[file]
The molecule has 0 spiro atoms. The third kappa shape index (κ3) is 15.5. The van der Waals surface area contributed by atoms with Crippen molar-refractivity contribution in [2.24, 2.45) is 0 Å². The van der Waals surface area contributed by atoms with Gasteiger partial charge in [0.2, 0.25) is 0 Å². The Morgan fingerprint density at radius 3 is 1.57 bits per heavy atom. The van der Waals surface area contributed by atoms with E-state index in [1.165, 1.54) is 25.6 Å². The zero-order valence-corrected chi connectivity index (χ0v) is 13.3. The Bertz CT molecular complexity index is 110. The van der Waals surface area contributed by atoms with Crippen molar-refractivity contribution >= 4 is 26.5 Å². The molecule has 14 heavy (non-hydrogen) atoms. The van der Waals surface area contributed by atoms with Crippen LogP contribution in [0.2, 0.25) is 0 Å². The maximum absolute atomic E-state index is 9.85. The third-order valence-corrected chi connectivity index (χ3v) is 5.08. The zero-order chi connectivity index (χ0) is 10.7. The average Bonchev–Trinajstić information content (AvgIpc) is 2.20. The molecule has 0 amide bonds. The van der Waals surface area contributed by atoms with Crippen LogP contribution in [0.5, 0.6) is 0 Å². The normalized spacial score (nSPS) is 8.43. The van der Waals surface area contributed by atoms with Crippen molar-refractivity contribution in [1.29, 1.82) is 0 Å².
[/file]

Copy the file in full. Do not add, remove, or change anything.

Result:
The molecule has 0 spiro atoms. The third kappa shape index (κ3) is 15.5. The van der Waals surface area contributed by atoms with Crippen molar-refractivity contribution in [2.24, 2.45) is 0 Å². The van der Waals surface area contributed by atoms with Gasteiger partial charge in [0.2, 0.25) is 0 Å². The Morgan fingerprint density at radius 3 is 1.57 bits per heavy atom. The van der Waals surface area contributed by atoms with E-state index in [1.165, 1.54) is 25.6 Å². The zero-order valence-corrected chi connectivity index (χ0v) is 13.3. The Bertz CT molecular complexity index is 110. The van der Waals surface area contributed by atoms with Crippen molar-refractivity contribution >= 4 is 26.5 Å². The molecule has 14 heavy (non-hydrogen) atoms. The van der Waals surface area contributed by atoms with Crippen LogP contribution in [0.2, 0.25) is 0 Å². The maximum absolute atomic E-state index is 9.85. The third-order valence-corrected chi connectivity index (χ3v) is 5.08. The zero-order chi connectivity index (χ0) is 10.7. The average Bonchev–Trinajstić information content (AvgIpc) is 2.20. The molecule has 0 amide bonds. The van der Waals surface area contributed by atoms with Crippen LogP contribution in [0.5, 0.6) is 0 Å². The normalized spacial score (nSPS) is 8.43. The van der Waals surface area contributed by atoms with Crippen molar-refractivity contribution in [1.29, 1.82) is 0 Å².